Much of the academic commentary on the patent system’s dysfunctions has focused on patent quality. The considerable attention paid to quality issues, while necessary, overlooks a much larger problem — one of patent quantity. The generation, examination, management, and monetization of an ever-increasing number of patents and applications exert distortionary effects on the patent system, such as the U.S. Patent and Trademark Office’s prioritization of application processing over patent quality; the growth of patent thickets; the “anticommons” that impede innovation; and the rise of patent assertion entities.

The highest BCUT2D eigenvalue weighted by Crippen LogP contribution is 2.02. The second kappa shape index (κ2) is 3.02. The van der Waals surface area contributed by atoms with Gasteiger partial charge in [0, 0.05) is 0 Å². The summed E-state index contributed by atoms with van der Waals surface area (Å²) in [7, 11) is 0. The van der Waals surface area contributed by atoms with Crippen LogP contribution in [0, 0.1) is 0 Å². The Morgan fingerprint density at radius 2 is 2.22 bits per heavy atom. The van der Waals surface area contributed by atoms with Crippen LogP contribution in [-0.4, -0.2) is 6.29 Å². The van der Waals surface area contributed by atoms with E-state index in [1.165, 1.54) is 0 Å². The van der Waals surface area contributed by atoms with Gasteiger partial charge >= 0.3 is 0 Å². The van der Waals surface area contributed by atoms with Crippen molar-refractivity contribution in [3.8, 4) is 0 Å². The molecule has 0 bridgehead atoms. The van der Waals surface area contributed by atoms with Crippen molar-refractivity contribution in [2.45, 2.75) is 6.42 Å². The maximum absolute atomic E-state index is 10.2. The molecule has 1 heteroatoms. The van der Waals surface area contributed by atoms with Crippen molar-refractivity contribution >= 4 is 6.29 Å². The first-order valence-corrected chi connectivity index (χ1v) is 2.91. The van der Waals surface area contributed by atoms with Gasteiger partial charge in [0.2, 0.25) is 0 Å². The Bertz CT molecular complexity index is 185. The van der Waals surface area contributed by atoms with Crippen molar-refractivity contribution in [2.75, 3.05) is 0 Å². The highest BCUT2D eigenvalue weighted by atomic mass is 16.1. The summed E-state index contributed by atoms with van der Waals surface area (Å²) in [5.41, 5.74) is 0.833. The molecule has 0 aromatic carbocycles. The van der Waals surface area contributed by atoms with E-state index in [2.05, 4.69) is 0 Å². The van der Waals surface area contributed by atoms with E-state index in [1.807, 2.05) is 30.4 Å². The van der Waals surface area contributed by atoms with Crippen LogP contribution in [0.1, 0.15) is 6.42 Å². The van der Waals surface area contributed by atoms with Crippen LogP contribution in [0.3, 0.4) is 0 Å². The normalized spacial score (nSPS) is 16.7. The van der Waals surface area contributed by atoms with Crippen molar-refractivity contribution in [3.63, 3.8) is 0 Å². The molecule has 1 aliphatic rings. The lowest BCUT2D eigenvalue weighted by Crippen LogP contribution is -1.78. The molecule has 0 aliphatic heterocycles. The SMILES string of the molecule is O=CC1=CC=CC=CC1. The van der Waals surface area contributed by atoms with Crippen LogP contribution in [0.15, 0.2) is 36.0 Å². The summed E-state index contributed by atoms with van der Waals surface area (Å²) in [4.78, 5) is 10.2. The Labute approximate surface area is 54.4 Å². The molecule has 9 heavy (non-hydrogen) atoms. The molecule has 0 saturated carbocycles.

In a departure from the literature, this Article argues that the patent quantity problem must be solved first in order to solve the quality problem. Solving the quantity problem may also mitigate the other distortions in the patent system. Based on a situational analysis of the behavior of the patentees’ agents — who have been largely overlooked in the patent reform literature — this Article proposes that a mechanism for mitigating the patent quantity problem (and its effects) may lie in a judicially-developed de facto working requirement for patent assertions.